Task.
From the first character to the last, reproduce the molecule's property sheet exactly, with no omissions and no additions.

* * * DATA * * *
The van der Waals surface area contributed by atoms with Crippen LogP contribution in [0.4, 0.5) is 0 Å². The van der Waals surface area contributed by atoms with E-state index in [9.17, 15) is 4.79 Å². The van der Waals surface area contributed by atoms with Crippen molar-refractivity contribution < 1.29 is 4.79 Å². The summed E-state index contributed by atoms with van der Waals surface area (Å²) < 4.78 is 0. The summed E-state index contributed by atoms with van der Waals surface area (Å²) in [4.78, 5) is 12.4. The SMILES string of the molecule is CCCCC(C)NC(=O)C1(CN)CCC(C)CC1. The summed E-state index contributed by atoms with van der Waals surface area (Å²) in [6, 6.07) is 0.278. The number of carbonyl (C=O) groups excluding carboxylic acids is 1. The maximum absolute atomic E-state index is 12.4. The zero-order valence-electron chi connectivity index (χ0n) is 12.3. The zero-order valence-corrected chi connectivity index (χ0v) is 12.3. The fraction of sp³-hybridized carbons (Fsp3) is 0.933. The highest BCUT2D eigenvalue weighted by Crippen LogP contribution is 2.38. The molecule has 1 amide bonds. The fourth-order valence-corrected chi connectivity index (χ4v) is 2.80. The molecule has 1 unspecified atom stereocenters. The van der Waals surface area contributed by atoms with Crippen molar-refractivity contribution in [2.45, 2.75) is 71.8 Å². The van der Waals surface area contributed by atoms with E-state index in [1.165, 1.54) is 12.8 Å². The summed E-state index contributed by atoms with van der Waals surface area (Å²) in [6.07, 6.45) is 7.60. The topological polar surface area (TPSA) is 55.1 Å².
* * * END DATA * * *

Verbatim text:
The van der Waals surface area contributed by atoms with Crippen LogP contribution in [0.4, 0.5) is 0 Å². The van der Waals surface area contributed by atoms with E-state index in [9.17, 15) is 4.79 Å². The van der Waals surface area contributed by atoms with Crippen molar-refractivity contribution < 1.29 is 4.79 Å². The summed E-state index contributed by atoms with van der Waals surface area (Å²) < 4.78 is 0. The summed E-state index contributed by atoms with van der Waals surface area (Å²) in [4.78, 5) is 12.4. The SMILES string of the molecule is CCCCC(C)NC(=O)C1(CN)CCC(C)CC1. The summed E-state index contributed by atoms with van der Waals surface area (Å²) in [6, 6.07) is 0.278. The number of carbonyl (C=O) groups excluding carboxylic acids is 1. The maximum absolute atomic E-state index is 12.4. The zero-order valence-electron chi connectivity index (χ0n) is 12.3. The zero-order valence-corrected chi connectivity index (χ0v) is 12.3. The fraction of sp³-hybridized carbons (Fsp3) is 0.933. The highest BCUT2D eigenvalue weighted by Crippen LogP contribution is 2.38. The molecule has 1 amide bonds. The fourth-order valence-corrected chi connectivity index (χ4v) is 2.80. The molecule has 1 unspecified atom stereocenters. The van der Waals surface area contributed by atoms with Crippen molar-refractivity contribution in [2.45, 2.75) is 71.8 Å². The van der Waals surface area contributed by atoms with E-state index in [1.165, 1.54) is 12.8 Å². The summed E-state index contributed by atoms with van der Waals surface area (Å²) in [6.07, 6.45) is 7.60. The topological polar surface area (TPSA) is 55.1 Å².